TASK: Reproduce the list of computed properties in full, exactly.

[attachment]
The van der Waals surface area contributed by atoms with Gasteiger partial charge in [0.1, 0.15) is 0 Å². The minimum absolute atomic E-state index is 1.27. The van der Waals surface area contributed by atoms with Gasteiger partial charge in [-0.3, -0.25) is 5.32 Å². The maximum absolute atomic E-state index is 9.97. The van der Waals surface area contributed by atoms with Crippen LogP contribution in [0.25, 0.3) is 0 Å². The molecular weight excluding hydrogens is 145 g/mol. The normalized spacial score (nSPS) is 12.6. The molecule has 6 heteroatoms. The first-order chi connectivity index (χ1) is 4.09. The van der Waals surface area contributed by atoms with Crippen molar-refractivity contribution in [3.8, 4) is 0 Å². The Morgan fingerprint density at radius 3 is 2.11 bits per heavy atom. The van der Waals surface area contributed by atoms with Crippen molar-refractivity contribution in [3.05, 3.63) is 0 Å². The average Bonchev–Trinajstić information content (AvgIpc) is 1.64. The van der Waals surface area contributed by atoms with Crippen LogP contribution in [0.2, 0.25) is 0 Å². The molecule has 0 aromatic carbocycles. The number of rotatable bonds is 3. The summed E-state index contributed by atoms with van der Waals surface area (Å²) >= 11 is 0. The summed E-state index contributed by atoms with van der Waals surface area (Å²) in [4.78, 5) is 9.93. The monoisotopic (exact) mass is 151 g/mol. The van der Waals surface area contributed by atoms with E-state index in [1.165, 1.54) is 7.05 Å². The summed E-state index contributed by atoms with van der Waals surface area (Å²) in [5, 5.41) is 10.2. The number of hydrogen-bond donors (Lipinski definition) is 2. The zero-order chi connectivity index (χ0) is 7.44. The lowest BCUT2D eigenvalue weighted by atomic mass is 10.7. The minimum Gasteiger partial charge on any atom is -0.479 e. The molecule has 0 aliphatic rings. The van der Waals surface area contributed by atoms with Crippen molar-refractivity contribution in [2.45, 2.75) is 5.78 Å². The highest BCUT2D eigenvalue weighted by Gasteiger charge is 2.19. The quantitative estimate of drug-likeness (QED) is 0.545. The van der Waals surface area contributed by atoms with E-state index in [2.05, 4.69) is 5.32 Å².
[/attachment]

The van der Waals surface area contributed by atoms with Gasteiger partial charge in [0.1, 0.15) is 0 Å². The minimum absolute atomic E-state index is 1.27. The van der Waals surface area contributed by atoms with Gasteiger partial charge in [-0.3, -0.25) is 5.32 Å². The maximum absolute atomic E-state index is 9.97. The van der Waals surface area contributed by atoms with Crippen LogP contribution in [0.25, 0.3) is 0 Å². The molecular weight excluding hydrogens is 145 g/mol. The normalized spacial score (nSPS) is 12.6. The molecule has 6 heteroatoms. The first-order chi connectivity index (χ1) is 4.09. The van der Waals surface area contributed by atoms with Crippen molar-refractivity contribution in [3.8, 4) is 0 Å². The Morgan fingerprint density at radius 3 is 2.11 bits per heavy atom. The van der Waals surface area contributed by atoms with Crippen molar-refractivity contribution in [3.05, 3.63) is 0 Å². The average Bonchev–Trinajstić information content (AvgIpc) is 1.64. The van der Waals surface area contributed by atoms with Crippen LogP contribution in [0.2, 0.25) is 0 Å². The molecule has 0 aromatic carbocycles. The number of rotatable bonds is 3. The summed E-state index contributed by atoms with van der Waals surface area (Å²) >= 11 is 0. The summed E-state index contributed by atoms with van der Waals surface area (Å²) in [4.78, 5) is 9.93. The monoisotopic (exact) mass is 151 g/mol. The van der Waals surface area contributed by atoms with E-state index in [1.165, 1.54) is 7.05 Å². The summed E-state index contributed by atoms with van der Waals surface area (Å²) in [5, 5.41) is 10.2. The number of hydrogen-bond donors (Lipinski definition) is 2. The zero-order chi connectivity index (χ0) is 7.44. The lowest BCUT2D eigenvalue weighted by atomic mass is 10.7. The minimum Gasteiger partial charge on any atom is -0.479 e. The molecule has 0 aliphatic rings. The van der Waals surface area contributed by atoms with Crippen molar-refractivity contribution in [2.45, 2.75) is 5.78 Å². The highest BCUT2D eigenvalue weighted by Gasteiger charge is 2.19. The quantitative estimate of drug-likeness (QED) is 0.545. The van der Waals surface area contributed by atoms with E-state index in [2.05, 4.69) is 5.32 Å².